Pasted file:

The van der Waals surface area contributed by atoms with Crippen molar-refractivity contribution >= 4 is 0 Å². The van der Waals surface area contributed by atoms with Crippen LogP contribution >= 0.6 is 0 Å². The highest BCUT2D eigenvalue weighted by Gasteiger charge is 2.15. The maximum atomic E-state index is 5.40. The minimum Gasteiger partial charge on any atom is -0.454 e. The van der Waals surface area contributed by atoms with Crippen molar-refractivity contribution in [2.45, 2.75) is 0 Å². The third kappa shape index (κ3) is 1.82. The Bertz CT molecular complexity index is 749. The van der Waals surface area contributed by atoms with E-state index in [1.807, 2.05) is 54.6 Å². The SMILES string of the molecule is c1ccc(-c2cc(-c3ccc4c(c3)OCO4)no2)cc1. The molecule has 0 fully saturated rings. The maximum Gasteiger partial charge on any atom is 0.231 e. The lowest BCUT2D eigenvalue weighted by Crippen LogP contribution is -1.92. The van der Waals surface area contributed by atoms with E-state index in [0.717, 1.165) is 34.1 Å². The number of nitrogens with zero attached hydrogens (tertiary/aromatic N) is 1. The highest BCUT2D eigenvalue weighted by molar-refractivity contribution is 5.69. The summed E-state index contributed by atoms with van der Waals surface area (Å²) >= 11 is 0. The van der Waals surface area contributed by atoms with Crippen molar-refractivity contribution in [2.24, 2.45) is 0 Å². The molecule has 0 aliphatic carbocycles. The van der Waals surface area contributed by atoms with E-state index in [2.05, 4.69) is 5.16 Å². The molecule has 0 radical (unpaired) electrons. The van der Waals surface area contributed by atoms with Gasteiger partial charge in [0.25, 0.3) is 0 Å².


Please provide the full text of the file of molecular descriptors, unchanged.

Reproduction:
The van der Waals surface area contributed by atoms with Crippen molar-refractivity contribution >= 4 is 0 Å². The van der Waals surface area contributed by atoms with Crippen LogP contribution >= 0.6 is 0 Å². The highest BCUT2D eigenvalue weighted by Gasteiger charge is 2.15. The maximum atomic E-state index is 5.40. The minimum Gasteiger partial charge on any atom is -0.454 e. The van der Waals surface area contributed by atoms with Crippen molar-refractivity contribution in [2.45, 2.75) is 0 Å². The third kappa shape index (κ3) is 1.82. The Bertz CT molecular complexity index is 749. The van der Waals surface area contributed by atoms with E-state index in [1.807, 2.05) is 54.6 Å². The SMILES string of the molecule is c1ccc(-c2cc(-c3ccc4c(c3)OCO4)no2)cc1. The molecule has 0 fully saturated rings. The maximum Gasteiger partial charge on any atom is 0.231 e. The lowest BCUT2D eigenvalue weighted by Crippen LogP contribution is -1.92. The van der Waals surface area contributed by atoms with E-state index in [0.717, 1.165) is 34.1 Å². The number of nitrogens with zero attached hydrogens (tertiary/aromatic N) is 1. The highest BCUT2D eigenvalue weighted by molar-refractivity contribution is 5.69. The summed E-state index contributed by atoms with van der Waals surface area (Å²) >= 11 is 0. The van der Waals surface area contributed by atoms with Crippen molar-refractivity contribution in [2.24, 2.45) is 0 Å². The molecule has 0 aliphatic carbocycles. The van der Waals surface area contributed by atoms with E-state index in [2.05, 4.69) is 5.16 Å². The molecule has 0 radical (unpaired) electrons. The van der Waals surface area contributed by atoms with Gasteiger partial charge in [0.25, 0.3) is 0 Å².